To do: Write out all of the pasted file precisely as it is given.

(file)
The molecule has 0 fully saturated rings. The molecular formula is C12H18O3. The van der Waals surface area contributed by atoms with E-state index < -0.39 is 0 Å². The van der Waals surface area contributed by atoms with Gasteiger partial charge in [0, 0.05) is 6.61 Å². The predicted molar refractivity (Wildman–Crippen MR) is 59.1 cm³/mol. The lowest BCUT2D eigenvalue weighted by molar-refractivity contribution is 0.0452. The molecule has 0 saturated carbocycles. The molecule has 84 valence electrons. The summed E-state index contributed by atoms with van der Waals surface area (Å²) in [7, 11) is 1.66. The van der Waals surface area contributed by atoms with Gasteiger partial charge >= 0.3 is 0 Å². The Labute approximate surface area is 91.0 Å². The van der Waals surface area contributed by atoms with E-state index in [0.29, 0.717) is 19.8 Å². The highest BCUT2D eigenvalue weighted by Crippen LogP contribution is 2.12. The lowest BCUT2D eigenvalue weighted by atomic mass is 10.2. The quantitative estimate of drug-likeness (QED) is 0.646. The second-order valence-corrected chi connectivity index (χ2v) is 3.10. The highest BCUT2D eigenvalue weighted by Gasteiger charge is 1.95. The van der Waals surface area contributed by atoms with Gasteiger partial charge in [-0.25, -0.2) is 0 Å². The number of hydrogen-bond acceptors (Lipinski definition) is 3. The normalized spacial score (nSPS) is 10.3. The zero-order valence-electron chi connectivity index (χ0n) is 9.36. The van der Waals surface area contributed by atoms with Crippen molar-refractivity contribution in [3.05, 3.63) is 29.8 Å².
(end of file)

The molecule has 0 fully saturated rings. The molecular formula is C12H18O3. The van der Waals surface area contributed by atoms with E-state index < -0.39 is 0 Å². The van der Waals surface area contributed by atoms with Gasteiger partial charge in [0, 0.05) is 6.61 Å². The predicted molar refractivity (Wildman–Crippen MR) is 59.1 cm³/mol. The lowest BCUT2D eigenvalue weighted by molar-refractivity contribution is 0.0452. The molecule has 0 saturated carbocycles. The molecule has 84 valence electrons. The summed E-state index contributed by atoms with van der Waals surface area (Å²) in [7, 11) is 1.66. The van der Waals surface area contributed by atoms with Gasteiger partial charge >= 0.3 is 0 Å². The Labute approximate surface area is 91.0 Å². The van der Waals surface area contributed by atoms with E-state index in [0.29, 0.717) is 19.8 Å². The highest BCUT2D eigenvalue weighted by Crippen LogP contribution is 2.12. The lowest BCUT2D eigenvalue weighted by atomic mass is 10.2. The quantitative estimate of drug-likeness (QED) is 0.646. The second-order valence-corrected chi connectivity index (χ2v) is 3.10. The highest BCUT2D eigenvalue weighted by Gasteiger charge is 1.95. The van der Waals surface area contributed by atoms with Gasteiger partial charge in [-0.25, -0.2) is 0 Å². The number of hydrogen-bond acceptors (Lipinski definition) is 3. The normalized spacial score (nSPS) is 10.3. The zero-order valence-electron chi connectivity index (χ0n) is 9.36. The van der Waals surface area contributed by atoms with Crippen molar-refractivity contribution in [3.05, 3.63) is 29.8 Å².